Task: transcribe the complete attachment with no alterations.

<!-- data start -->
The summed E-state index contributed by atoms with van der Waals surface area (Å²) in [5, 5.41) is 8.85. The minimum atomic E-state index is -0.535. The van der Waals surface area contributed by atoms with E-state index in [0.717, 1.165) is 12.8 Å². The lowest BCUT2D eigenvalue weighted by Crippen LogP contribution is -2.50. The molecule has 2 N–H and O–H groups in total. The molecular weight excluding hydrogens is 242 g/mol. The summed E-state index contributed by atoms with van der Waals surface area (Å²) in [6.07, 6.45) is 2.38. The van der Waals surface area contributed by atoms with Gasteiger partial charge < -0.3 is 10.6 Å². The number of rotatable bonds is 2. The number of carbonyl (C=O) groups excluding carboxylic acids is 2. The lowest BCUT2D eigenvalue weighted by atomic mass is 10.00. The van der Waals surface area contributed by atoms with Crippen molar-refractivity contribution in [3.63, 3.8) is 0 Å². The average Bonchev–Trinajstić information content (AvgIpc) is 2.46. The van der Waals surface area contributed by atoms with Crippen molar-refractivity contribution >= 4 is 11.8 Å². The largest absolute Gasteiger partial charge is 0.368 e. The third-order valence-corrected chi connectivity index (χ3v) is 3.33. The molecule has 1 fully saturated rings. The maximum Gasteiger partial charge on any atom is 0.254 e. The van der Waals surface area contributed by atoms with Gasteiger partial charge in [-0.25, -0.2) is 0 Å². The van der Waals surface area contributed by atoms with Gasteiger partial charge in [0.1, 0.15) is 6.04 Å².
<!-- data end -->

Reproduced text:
The summed E-state index contributed by atoms with van der Waals surface area (Å²) in [5, 5.41) is 8.85. The minimum atomic E-state index is -0.535. The van der Waals surface area contributed by atoms with E-state index in [0.717, 1.165) is 12.8 Å². The lowest BCUT2D eigenvalue weighted by Crippen LogP contribution is -2.50. The molecule has 2 N–H and O–H groups in total. The molecular weight excluding hydrogens is 242 g/mol. The summed E-state index contributed by atoms with van der Waals surface area (Å²) in [6.07, 6.45) is 2.38. The van der Waals surface area contributed by atoms with Gasteiger partial charge < -0.3 is 10.6 Å². The number of rotatable bonds is 2. The number of carbonyl (C=O) groups excluding carboxylic acids is 2. The lowest BCUT2D eigenvalue weighted by atomic mass is 10.00. The van der Waals surface area contributed by atoms with Crippen molar-refractivity contribution in [3.63, 3.8) is 0 Å². The average Bonchev–Trinajstić information content (AvgIpc) is 2.46. The van der Waals surface area contributed by atoms with Crippen molar-refractivity contribution >= 4 is 11.8 Å². The largest absolute Gasteiger partial charge is 0.368 e. The third-order valence-corrected chi connectivity index (χ3v) is 3.33. The molecule has 1 fully saturated rings. The maximum Gasteiger partial charge on any atom is 0.254 e. The van der Waals surface area contributed by atoms with Gasteiger partial charge in [-0.25, -0.2) is 0 Å². The van der Waals surface area contributed by atoms with Gasteiger partial charge in [0.1, 0.15) is 6.04 Å².